Diplomacy and force together? The new American strategy seems ambiguous at first glance: how to support the dialogue and send troops at the same time. In analyzing this strange, seemingly contradictory American duality, Dr. Hicham Ahmad, political science and economics professor at the University of Cairo, explains: “Obama’s political strategy is focused well. It plays on two aspects. On the one hand, it tends to encourage dialogue between the Karzai government and the moderate elements of the Taliban in order to weaken the right-wing militia, which is why he nominated an experienced mediator like Holbrooke. On the other hand, he reinforces his military presence in the country to fight the right wing of the Taliban, who will be much weaker and isolated after the retreat of the moderates. This two-sided strategy will come to fruition in the long term.”

In light of the new American strategy in Afghanistan, persistent questions arise: what are the chances for success of the new Obama team and notably Holbrooke’s mission in the region? Does the new emissary’s success in Bosnia necessarily imply success in Afghanistan? According to Dr. Hicham Ahmad, Holbrooke’s Afghan mission is much more complicated, much more intricate, than that in Bosnia, because the military defeats in Afghanistan are many. “The chance of success in Afghanistan is possible, but in the long term, perhaps a very long term. Holbrooke must first familiarize himself with the terrain. Engaging in a positive dialogue between the Afghan government and the Taliban is a mission that will require much effort to come to a compromise. The Taliban will no doubt demand that it share the power, and there begins the negotiating…,” explains Ahmad.

In effect, the military option will not succeed until the diplomatic option succeeds because resorting to force alone in this region is hazardous, particularly because its terrain is mountainous and perilous, making combat ineffective. In addition, the hunted Taliban have an alternative: run from the attacks toward the other frontier, where they have support from the Pashtoun tribes in Pakistan.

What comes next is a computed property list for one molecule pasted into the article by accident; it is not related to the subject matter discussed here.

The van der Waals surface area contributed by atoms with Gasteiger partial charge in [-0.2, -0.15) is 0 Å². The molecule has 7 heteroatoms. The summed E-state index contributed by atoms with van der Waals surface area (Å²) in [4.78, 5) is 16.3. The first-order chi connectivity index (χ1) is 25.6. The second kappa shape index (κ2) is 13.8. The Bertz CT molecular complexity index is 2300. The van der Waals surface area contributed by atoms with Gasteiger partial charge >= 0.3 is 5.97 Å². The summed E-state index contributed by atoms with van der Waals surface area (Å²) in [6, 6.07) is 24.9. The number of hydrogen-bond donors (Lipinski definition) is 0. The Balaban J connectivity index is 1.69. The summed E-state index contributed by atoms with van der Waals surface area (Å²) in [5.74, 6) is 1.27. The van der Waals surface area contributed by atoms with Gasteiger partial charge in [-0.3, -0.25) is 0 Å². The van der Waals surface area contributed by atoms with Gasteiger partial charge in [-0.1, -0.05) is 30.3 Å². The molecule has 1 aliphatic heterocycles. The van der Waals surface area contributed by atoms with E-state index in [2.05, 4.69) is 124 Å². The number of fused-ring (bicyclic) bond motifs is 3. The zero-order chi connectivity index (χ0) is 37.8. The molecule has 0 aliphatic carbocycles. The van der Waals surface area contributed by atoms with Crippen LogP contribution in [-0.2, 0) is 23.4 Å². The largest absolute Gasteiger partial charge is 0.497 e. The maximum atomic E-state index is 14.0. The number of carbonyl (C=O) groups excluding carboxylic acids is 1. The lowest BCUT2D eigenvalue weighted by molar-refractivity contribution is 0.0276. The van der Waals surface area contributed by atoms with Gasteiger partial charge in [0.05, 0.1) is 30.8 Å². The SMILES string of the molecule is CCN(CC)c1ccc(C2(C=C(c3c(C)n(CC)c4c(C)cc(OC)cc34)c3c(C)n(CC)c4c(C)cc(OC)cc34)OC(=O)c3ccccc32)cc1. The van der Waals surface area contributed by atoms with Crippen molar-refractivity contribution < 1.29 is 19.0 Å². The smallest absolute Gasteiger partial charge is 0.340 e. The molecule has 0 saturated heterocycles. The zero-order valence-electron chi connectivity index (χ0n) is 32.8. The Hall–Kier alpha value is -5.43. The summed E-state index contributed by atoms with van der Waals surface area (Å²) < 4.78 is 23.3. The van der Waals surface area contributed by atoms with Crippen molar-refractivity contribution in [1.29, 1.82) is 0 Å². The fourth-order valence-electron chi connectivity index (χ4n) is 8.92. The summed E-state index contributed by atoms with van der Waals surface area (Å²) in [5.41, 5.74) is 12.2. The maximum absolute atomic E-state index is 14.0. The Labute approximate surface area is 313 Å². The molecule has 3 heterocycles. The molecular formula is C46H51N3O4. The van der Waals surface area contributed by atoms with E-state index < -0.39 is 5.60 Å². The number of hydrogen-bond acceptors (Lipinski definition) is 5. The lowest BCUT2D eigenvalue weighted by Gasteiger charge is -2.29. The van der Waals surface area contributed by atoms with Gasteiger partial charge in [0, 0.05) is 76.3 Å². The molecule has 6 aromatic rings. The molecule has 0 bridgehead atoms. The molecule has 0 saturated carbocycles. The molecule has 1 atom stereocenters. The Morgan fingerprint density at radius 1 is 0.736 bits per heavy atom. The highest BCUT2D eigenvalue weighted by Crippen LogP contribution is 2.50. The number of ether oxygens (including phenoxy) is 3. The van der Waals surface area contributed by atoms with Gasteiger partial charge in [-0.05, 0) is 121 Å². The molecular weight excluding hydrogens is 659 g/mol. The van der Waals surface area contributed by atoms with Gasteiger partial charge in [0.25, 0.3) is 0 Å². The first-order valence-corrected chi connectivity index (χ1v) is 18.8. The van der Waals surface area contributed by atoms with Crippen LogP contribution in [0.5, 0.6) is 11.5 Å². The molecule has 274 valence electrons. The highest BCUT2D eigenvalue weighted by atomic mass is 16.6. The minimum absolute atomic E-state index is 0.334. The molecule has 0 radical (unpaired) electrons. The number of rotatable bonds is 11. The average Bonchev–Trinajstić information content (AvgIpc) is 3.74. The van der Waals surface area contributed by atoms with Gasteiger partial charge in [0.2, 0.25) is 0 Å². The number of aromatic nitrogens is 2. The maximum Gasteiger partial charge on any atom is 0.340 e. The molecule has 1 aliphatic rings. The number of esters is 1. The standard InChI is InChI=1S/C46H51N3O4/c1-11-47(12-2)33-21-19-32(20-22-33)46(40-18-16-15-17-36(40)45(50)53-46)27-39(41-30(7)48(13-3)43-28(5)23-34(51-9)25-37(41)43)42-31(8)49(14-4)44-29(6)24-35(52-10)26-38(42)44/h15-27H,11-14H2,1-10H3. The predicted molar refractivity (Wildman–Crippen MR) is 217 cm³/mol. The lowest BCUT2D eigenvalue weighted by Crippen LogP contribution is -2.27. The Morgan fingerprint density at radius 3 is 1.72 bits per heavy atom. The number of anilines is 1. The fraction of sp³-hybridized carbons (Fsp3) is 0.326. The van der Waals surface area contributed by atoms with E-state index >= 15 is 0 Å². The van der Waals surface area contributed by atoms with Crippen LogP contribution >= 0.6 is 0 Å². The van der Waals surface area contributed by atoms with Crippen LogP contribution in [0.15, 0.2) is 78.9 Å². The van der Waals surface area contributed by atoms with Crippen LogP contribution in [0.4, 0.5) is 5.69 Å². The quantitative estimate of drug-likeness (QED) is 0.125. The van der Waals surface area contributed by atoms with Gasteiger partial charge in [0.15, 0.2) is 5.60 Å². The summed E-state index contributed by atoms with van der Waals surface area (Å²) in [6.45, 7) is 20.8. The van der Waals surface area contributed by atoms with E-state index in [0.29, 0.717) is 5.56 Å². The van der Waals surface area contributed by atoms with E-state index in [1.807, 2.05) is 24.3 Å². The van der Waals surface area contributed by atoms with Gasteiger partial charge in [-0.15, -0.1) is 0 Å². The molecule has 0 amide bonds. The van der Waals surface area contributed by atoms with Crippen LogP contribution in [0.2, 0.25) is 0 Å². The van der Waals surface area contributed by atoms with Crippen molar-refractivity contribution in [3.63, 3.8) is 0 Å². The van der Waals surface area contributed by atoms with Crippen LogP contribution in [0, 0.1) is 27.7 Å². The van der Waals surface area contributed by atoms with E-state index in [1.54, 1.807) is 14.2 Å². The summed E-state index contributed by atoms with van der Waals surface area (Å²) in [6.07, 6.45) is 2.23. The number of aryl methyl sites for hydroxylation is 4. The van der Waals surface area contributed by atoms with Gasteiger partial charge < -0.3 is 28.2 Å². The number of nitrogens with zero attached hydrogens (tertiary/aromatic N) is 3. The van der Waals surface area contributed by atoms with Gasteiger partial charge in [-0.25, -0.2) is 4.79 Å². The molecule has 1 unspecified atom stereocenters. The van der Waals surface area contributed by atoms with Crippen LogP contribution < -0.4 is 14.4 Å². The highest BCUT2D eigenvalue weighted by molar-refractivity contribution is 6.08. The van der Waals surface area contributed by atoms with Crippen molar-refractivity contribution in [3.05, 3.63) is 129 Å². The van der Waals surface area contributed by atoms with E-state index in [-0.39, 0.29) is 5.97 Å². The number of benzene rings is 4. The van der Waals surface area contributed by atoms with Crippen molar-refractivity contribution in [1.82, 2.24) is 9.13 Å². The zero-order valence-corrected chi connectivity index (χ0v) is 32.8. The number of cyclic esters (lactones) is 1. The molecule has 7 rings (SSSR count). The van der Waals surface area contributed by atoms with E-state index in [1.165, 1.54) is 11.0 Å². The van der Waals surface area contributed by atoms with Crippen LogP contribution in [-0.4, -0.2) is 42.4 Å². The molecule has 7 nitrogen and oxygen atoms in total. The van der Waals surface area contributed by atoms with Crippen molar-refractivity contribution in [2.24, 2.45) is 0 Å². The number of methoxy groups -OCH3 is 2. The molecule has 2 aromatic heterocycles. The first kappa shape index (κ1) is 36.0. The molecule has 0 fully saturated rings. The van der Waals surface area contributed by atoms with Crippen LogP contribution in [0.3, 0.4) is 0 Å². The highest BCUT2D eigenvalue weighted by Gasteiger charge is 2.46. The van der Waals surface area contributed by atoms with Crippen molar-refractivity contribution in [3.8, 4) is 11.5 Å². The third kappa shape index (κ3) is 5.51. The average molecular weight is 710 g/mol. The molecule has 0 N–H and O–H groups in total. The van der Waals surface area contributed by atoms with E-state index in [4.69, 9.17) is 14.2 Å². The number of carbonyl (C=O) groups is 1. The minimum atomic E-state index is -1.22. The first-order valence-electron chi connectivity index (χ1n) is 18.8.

Disappointing realities, but the new emissary is well aware of them already. In accepting his new functions, Holbrooke called his mission intimidating, emphasizing that the two countries are engaged in a difficult battle against “an enemy without scruples.” He has committed himself to creating coherence with the foreign efforts, which he describes as chaotic. Holbrooke indicated that his work on the Afghan problem in concert with the army chiefs, including David Petraeus, in charge of combat operations in Afghanistan, and Admiral Mike Mullen, Army commander-in-chief. Complicating Holbrooke’s mission even more, the Taliban this week seemed more defiant than ever, vindicated by a rapid American retreat. “We have no problem with Obama, but he must take lessons from Bush’s politics, and before that, the Soviets, who occupied Afghanistan from 1979 to 1989, when they were forced to evacuate due to the ferocious resistance of the Afghan Moudjahidines,” declared Yousuf Ahmadi, spokesperson for the Taliban, adding that the only solution for them is to leave Afghanistan.

Despite the presence of over 70,000 foreign soldiers, half of them Americans, the Taliban insurrection has intensified in the past two years and has gained territory, thanks to the support of Al-Qaeda. On Saturday, east of Kabul, fifteen insurgents were killed in a coalition operation headed by the Americans. The operation targeted a Taliban chief responsible for strikes and attacks against international forces, including the ambush in August 2008 during which ten French soldiers were killed. The new American strategy against terrorism has started… we must now wait for results.